Reaction in the Philippines to foreign policy crisis is comparable to Manny Pacquiao’s boxing matches: everyone is an expert! It causes dismay therefore when politicians spout arrant nonsense about security and foreign relations issues that they have been poorly briefed about.
Local political commentators have also turned out to be foreign policy and Asean experts overnight! Such is the poor state of foreign policy scholarship in the country that every Tom, Dick and Harry thinks he has the right answer and prescribes solutions to the current imbroglio even when they do not possess an adequate appreciation of the historical and institutional complexities of Asean and the Southeast Asian region.
Beyond the problems that the Philippines faces as it seeks to ensure that Asean comes to its senses on the issue, Asean member-states have to come to grips with a growing reality: security concerns, whether of the traditional (inter-state) kind or the non-traditional ones, have an impact beyond the territories of any given state.
A potential armed clash in the South China Sea will have an impact not only on the region but also around the world since it would disrupt the heavy flow of trade that necessarily passes through it.
A country that may eventually win the dispute by exerting military might may also weaken the region’s goals to strengthen norms and other international laws that seek to promote order through an accepted legal framework.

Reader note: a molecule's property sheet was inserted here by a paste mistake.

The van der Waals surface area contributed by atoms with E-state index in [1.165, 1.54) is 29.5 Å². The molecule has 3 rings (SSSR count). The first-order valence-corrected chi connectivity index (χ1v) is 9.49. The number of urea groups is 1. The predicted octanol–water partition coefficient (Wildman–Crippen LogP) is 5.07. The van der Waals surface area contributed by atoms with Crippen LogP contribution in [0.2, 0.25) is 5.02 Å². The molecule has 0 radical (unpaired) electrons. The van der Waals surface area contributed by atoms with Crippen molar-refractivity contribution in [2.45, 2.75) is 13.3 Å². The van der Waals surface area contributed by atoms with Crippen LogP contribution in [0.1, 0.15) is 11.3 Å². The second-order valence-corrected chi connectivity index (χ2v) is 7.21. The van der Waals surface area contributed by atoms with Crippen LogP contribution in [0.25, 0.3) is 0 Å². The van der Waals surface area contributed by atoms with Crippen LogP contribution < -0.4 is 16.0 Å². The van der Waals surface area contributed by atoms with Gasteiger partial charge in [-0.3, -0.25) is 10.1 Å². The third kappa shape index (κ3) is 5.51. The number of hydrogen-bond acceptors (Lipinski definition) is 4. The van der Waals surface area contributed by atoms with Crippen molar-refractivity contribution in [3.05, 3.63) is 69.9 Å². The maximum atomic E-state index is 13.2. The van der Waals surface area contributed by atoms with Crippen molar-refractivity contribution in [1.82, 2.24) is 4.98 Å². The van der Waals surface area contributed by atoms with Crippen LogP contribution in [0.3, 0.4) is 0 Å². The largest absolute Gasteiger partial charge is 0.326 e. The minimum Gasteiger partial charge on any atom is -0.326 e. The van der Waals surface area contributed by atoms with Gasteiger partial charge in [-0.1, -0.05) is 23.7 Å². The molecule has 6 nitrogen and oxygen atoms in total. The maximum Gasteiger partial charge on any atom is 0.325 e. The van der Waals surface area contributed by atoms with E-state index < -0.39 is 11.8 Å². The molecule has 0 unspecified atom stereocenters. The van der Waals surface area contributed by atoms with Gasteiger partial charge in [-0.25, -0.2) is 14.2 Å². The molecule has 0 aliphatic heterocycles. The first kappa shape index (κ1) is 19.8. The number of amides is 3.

It behooves Asean member-states, especially the Chair, to ensure that issues affecting the region should be openly discussed and debated so that member-states can be guided in how to give Asean centrality over sensitive issues.
Asean centrality should therefore be rigorously observed by all member-states precisely because it is their own expression of the region’s primordial importance in regional affairs.
Being part of Asean should translate into concern over fellow member-states’ issues as the regional community-building process continues. The Scarborough Shoal, along with the whole West Philippine Sea, should become an Asean issue as well because they are Southeast Asia’s maritime heartland.
*The author is a foreign affairs research specialist of the Philippines' Foreign Service Institute.
By Julio S Amador III*
17 July 2012